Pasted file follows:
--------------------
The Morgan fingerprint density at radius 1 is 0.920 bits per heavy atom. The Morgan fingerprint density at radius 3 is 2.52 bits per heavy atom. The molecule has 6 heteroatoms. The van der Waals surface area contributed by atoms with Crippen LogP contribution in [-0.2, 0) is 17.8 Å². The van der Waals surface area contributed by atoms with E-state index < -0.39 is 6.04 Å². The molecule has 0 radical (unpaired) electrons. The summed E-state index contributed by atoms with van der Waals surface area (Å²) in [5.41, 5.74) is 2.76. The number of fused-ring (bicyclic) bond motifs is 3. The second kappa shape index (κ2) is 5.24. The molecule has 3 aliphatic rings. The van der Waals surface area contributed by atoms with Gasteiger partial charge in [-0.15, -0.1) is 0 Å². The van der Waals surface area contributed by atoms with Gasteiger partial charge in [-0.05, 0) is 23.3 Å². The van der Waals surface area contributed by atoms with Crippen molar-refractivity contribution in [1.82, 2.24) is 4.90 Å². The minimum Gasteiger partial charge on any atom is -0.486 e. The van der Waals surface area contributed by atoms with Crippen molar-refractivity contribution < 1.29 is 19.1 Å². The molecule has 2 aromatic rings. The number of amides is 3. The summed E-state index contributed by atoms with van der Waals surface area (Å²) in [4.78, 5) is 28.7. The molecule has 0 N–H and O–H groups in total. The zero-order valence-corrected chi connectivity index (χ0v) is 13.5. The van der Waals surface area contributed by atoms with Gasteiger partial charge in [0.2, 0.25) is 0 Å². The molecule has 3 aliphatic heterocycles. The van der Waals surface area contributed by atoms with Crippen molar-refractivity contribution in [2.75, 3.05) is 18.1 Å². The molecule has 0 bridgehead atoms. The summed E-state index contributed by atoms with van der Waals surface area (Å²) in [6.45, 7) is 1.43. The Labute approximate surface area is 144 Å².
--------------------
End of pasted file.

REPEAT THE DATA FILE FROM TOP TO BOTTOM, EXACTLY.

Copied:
The Morgan fingerprint density at radius 1 is 0.920 bits per heavy atom. The Morgan fingerprint density at radius 3 is 2.52 bits per heavy atom. The molecule has 6 heteroatoms. The van der Waals surface area contributed by atoms with Crippen LogP contribution in [-0.2, 0) is 17.8 Å². The van der Waals surface area contributed by atoms with E-state index < -0.39 is 6.04 Å². The molecule has 0 radical (unpaired) electrons. The summed E-state index contributed by atoms with van der Waals surface area (Å²) in [5.41, 5.74) is 2.76. The number of fused-ring (bicyclic) bond motifs is 3. The second kappa shape index (κ2) is 5.24. The molecule has 3 aliphatic rings. The van der Waals surface area contributed by atoms with Gasteiger partial charge in [-0.15, -0.1) is 0 Å². The van der Waals surface area contributed by atoms with Gasteiger partial charge in [-0.05, 0) is 23.3 Å². The van der Waals surface area contributed by atoms with Crippen molar-refractivity contribution in [1.82, 2.24) is 4.90 Å². The minimum Gasteiger partial charge on any atom is -0.486 e. The van der Waals surface area contributed by atoms with Crippen molar-refractivity contribution < 1.29 is 19.1 Å². The molecule has 2 aromatic rings. The number of amides is 3. The summed E-state index contributed by atoms with van der Waals surface area (Å²) in [4.78, 5) is 28.7. The molecule has 0 N–H and O–H groups in total. The zero-order valence-corrected chi connectivity index (χ0v) is 13.5. The van der Waals surface area contributed by atoms with Gasteiger partial charge in [0.2, 0.25) is 0 Å². The molecule has 3 aliphatic heterocycles. The van der Waals surface area contributed by atoms with Crippen molar-refractivity contribution in [2.75, 3.05) is 18.1 Å². The molecule has 0 bridgehead atoms. The summed E-state index contributed by atoms with van der Waals surface area (Å²) in [6.45, 7) is 1.43. The Labute approximate surface area is 144 Å².